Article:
“In the past decades, organic agriculture was often reacting late to changes in contemporary agriculture and developments were often only visible to farmers as adaptations of the guidelines” says Robert Obrist, Head of the Section of Education and Extension at FiBL (Research Institute for Organic Agriculture) in Frick, Switzerland. He leads our group on the 25th of August through the area of the Institute and gives us a short overview on the work of FiBL on the days of open doors for the 40th birthday of the research station. Instead of just reacting, Robert Obrist would prefer a more pro-active development; organic agriculture should be further developed and adapted to the agricultural reality by farmers together with the advisory services and thus actively develop the guidelines and not reacting late to developments that already took place.
At FiBL advisory services providers and researchers work together on this problem. Advisors analyze together with farmers their farming operations using the software tool RISE (Response Inducing Sustainability Evaluation). With this tool farmers receive an indicator based summary on the performance of their farm concerning sustainability and can work together with the advisors on improving their performance in the social, ecological and the economical part of the farm.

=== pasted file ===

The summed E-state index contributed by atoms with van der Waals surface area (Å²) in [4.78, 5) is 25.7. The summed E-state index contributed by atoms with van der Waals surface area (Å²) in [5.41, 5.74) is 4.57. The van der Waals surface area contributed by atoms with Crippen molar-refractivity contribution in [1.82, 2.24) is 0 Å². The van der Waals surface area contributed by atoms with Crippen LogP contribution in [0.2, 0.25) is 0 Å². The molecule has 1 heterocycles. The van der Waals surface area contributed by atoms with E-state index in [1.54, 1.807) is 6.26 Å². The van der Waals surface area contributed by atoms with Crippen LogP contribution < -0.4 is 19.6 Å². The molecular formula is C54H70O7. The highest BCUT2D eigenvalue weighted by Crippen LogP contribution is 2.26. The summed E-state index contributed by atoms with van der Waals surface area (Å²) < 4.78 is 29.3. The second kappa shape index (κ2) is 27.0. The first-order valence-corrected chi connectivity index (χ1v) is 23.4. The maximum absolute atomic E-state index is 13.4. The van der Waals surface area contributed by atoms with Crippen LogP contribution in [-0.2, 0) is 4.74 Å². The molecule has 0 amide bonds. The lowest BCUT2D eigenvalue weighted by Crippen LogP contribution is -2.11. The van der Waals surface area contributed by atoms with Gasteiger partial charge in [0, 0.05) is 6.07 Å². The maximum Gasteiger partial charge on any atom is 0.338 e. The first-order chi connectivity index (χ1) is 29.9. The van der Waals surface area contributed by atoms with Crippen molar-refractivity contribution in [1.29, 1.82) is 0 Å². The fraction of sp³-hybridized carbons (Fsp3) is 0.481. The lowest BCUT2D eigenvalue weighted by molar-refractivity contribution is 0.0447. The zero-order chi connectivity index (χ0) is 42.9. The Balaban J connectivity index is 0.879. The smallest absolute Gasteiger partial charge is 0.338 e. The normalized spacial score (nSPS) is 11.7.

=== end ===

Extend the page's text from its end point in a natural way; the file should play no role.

To Robert Obrist, it is very important to work on education and transmit a positive picture of organic farming to farmers and consumers. “Young farmers will often take over the value system of their parents when they go on farming. If they hear for the first time positive things about organic farming in school, it is already too late.” FiBL thus works together with several partners in academia, civil society and economy to steadily develop and adapt organic agriculture and to promote a divers and attractive picture of organic agriculture.
Organic agriculture often finds itself in the area of conflict between producing ecological sustainable goods complying with high animal welfare standards, but on the other side also produce efficiently and to a reasonable price. “People often see organic agriculture in a very romantic way”, says Robert Obrist. At FiBL controversial products, such as coverage materials for plantations of cherry trees (which reduce humidity in the plantation and thus reduce the burden of fungal diseases), are tested and discussed with farmers and consumers.